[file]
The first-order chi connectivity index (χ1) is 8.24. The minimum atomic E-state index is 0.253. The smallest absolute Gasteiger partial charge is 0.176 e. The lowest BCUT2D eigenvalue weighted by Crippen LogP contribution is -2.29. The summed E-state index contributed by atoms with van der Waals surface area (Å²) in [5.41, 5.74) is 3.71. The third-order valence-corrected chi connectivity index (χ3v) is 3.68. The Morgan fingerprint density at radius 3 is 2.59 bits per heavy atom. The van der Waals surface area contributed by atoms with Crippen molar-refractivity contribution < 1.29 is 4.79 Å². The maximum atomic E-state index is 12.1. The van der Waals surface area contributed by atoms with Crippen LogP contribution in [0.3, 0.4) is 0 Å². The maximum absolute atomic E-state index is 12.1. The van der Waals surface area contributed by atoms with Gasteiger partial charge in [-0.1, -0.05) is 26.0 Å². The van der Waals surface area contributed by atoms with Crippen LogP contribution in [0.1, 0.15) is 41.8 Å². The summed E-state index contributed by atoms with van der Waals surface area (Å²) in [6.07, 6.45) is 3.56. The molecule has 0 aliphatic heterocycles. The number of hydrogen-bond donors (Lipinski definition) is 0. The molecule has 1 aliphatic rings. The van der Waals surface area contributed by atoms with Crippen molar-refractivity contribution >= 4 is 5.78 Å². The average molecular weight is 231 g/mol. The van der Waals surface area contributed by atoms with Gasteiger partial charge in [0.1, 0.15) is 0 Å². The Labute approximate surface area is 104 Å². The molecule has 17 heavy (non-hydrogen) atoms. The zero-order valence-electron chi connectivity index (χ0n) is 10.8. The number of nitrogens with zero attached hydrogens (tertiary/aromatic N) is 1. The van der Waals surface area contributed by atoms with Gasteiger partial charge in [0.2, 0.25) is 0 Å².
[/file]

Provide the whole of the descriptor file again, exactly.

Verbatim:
The first-order chi connectivity index (χ1) is 8.24. The minimum atomic E-state index is 0.253. The smallest absolute Gasteiger partial charge is 0.176 e. The lowest BCUT2D eigenvalue weighted by Crippen LogP contribution is -2.29. The summed E-state index contributed by atoms with van der Waals surface area (Å²) in [5.41, 5.74) is 3.71. The third-order valence-corrected chi connectivity index (χ3v) is 3.68. The Morgan fingerprint density at radius 3 is 2.59 bits per heavy atom. The van der Waals surface area contributed by atoms with Crippen molar-refractivity contribution < 1.29 is 4.79 Å². The maximum atomic E-state index is 12.1. The van der Waals surface area contributed by atoms with Crippen LogP contribution in [0.3, 0.4) is 0 Å². The maximum absolute atomic E-state index is 12.1. The van der Waals surface area contributed by atoms with Gasteiger partial charge in [-0.1, -0.05) is 26.0 Å². The van der Waals surface area contributed by atoms with Crippen LogP contribution in [0.1, 0.15) is 41.8 Å². The summed E-state index contributed by atoms with van der Waals surface area (Å²) in [6.07, 6.45) is 3.56. The molecule has 0 aliphatic heterocycles. The number of hydrogen-bond donors (Lipinski definition) is 0. The molecule has 1 aliphatic rings. The van der Waals surface area contributed by atoms with Crippen molar-refractivity contribution >= 4 is 5.78 Å². The average molecular weight is 231 g/mol. The van der Waals surface area contributed by atoms with Gasteiger partial charge in [0.1, 0.15) is 0 Å². The Labute approximate surface area is 104 Å². The molecule has 17 heavy (non-hydrogen) atoms. The zero-order valence-electron chi connectivity index (χ0n) is 10.8. The number of nitrogens with zero attached hydrogens (tertiary/aromatic N) is 1. The van der Waals surface area contributed by atoms with Gasteiger partial charge in [0.2, 0.25) is 0 Å².